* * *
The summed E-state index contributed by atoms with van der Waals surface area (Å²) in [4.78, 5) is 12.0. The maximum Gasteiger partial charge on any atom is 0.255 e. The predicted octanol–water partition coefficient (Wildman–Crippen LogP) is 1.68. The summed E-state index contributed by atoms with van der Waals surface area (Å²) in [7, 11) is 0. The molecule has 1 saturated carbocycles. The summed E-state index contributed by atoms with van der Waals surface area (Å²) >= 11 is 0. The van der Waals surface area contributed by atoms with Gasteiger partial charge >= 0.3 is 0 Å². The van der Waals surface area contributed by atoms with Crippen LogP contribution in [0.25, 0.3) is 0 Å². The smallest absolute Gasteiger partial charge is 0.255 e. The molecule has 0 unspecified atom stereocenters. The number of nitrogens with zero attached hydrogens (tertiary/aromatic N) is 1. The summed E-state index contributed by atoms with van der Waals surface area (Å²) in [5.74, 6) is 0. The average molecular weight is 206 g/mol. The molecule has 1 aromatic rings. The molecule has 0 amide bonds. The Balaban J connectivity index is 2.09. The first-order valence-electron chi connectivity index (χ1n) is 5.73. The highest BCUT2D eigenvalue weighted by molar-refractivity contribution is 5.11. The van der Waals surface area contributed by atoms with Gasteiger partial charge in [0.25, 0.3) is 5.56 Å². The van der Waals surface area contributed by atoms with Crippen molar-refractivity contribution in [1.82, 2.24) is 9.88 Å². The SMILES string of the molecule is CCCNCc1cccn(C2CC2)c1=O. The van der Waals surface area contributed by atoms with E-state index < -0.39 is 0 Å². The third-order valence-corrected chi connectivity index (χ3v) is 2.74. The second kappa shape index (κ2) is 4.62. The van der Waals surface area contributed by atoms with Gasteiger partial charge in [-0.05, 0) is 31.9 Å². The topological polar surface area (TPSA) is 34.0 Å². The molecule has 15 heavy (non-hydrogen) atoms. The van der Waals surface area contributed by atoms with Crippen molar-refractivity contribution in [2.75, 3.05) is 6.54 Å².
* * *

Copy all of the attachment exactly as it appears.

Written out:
The summed E-state index contributed by atoms with van der Waals surface area (Å²) in [4.78, 5) is 12.0. The maximum Gasteiger partial charge on any atom is 0.255 e. The predicted octanol–water partition coefficient (Wildman–Crippen LogP) is 1.68. The summed E-state index contributed by atoms with van der Waals surface area (Å²) in [7, 11) is 0. The molecule has 1 saturated carbocycles. The summed E-state index contributed by atoms with van der Waals surface area (Å²) >= 11 is 0. The van der Waals surface area contributed by atoms with Gasteiger partial charge >= 0.3 is 0 Å². The van der Waals surface area contributed by atoms with Crippen LogP contribution in [0.25, 0.3) is 0 Å². The smallest absolute Gasteiger partial charge is 0.255 e. The molecule has 0 unspecified atom stereocenters. The number of nitrogens with zero attached hydrogens (tertiary/aromatic N) is 1. The summed E-state index contributed by atoms with van der Waals surface area (Å²) in [5.74, 6) is 0. The average molecular weight is 206 g/mol. The molecule has 1 aromatic rings. The molecule has 0 amide bonds. The Balaban J connectivity index is 2.09. The first-order valence-electron chi connectivity index (χ1n) is 5.73. The highest BCUT2D eigenvalue weighted by molar-refractivity contribution is 5.11. The van der Waals surface area contributed by atoms with Gasteiger partial charge in [0.25, 0.3) is 5.56 Å². The van der Waals surface area contributed by atoms with Crippen molar-refractivity contribution in [1.82, 2.24) is 9.88 Å². The SMILES string of the molecule is CCCNCc1cccn(C2CC2)c1=O. The van der Waals surface area contributed by atoms with E-state index < -0.39 is 0 Å². The third-order valence-corrected chi connectivity index (χ3v) is 2.74. The second kappa shape index (κ2) is 4.62. The van der Waals surface area contributed by atoms with Gasteiger partial charge in [-0.05, 0) is 31.9 Å². The topological polar surface area (TPSA) is 34.0 Å². The molecule has 15 heavy (non-hydrogen) atoms. The van der Waals surface area contributed by atoms with Crippen molar-refractivity contribution in [2.75, 3.05) is 6.54 Å².